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A Short Review of Virgin Galactic’s Long History

By Doug Messier
Parabolic Arc
September 27, 2019
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SpaceShipTwo fires its hybrid engine. (Credit: Kenneth Brown)

by Douglas Messier
Managing Editor

Today, Sept. 27, marks the 15th anniversary of Richard Branson announcing the launch of Virgin Galactic Airways. It’s been a long, winding road between that day and today, filled with many broken promises, missed deadlines, fatal accidents and a pair of spaceflights.

This year actually marks a double anniversary: it’s been 20 years since Branson registered the company and began searching for a vehicle the company could use to fly tourists into suborbital space.

Below is a timeline of the important events over that period.

Peter Diamandis

May 21, 1996: X Prize Foundation Founder Peter Diamandis announces a $10 million prize for the first privately-built crewed spacecraft capable of carrying three people to fly above 100 km (62.1 miles) twice within two weeks. Originally called the X Prize, it is later renamed the Ansari X Prize for the family backing it.

Scaled Composites Founder Burt Rutan, who was present in St. Louis for the announcement, vows to win the prize. He eventually develops the air-launched SpaceShipOne and the White Knight carrier aircraft. The entry will be backed by Microsoft Co-founder Paul Allen to the tune of $28 million.

1999: Richard Branson registers Virgin Galactic Airways as a company. Virgin Group officials begin looking for potential vehicles to launch tourists on suborbital flights.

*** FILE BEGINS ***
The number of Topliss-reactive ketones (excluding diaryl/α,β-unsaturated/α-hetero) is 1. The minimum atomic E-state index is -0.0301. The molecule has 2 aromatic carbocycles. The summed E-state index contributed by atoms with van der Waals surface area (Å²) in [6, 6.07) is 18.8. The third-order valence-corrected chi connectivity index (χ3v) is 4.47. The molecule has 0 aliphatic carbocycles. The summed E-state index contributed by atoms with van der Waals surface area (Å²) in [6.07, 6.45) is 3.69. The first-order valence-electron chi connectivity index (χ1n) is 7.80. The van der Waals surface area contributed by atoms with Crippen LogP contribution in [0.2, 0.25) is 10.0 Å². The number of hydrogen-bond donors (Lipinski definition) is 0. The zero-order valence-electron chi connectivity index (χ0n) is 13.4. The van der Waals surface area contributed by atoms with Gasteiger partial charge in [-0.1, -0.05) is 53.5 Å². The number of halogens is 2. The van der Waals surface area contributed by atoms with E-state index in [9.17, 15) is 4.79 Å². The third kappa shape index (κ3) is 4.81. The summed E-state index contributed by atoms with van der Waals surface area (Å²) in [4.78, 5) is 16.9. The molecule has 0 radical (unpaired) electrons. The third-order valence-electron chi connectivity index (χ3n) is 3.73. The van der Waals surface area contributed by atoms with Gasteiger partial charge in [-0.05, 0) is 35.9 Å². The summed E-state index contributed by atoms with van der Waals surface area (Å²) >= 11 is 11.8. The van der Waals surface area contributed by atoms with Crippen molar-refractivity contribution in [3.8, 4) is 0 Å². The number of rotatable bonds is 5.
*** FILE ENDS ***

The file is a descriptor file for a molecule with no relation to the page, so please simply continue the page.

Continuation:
Mid-2003: Virgin Group employee Alex Tai walks into a Scaled Composites hangar at Mojave Airport and discovers SpaceShipOne. Branson decides this is the technology he wants to use for Virgin Galactic.

Aug. 7, 2003: Scaled Composites pilot Mike Melvill pilots SpaceShipOne on its first glide flight after being released from White Knight.

Dec. 17, 2003: Scaled Composites pilot Brian Binnie makes SpaceShipOne’s first powered flight. The vehicle reaches Mach 2.1 and an altitude of 20.67 km (67,814 ft).

One glide and two powered flights follow over the next five months.

The author on the right with the video camera filming WhiteKnight with SpaceShipOne on the taxiway prior to the first commercial spaceflight. (Credit: John Criswick)

June 21, 2004: Melvill flies SpaceShipOne on the first private suborbital flight, reaching just over 100 km (62.1 miles).

Sept. 27, 2004: Branson launches Virgin Galactic Airways with plans to fly tourists on suborbital flights in the 2007-08 period. The company will license SpaceShipOne technology from Paul Allen; Scaled Composites will build the follow-on vehicle.

Virgin plans to invest £60 million ($108 million) to create a fleet of SpaceShipTwo vehicles and WhiteKnightTwo carrier aircraft. The company plans to fly 3,000 passengers during is first five years with tickets costing £115,000 ($208,000) apiece. SpaceShipTwo vehicles will carry five passengers each.

The company’s first president is long-time Virgin Group executive Will Whitehorn,

Mike Melvill stands atop SpaceShipOne after a suborbital flight on Sept. 29, 2004. (Credit: RenegadeAven)

Sept. 29, 2004: Melvill flies SpaceShipOne above 100 km in the first of two planned suborbital flights to win the $10 Ansari X Prize.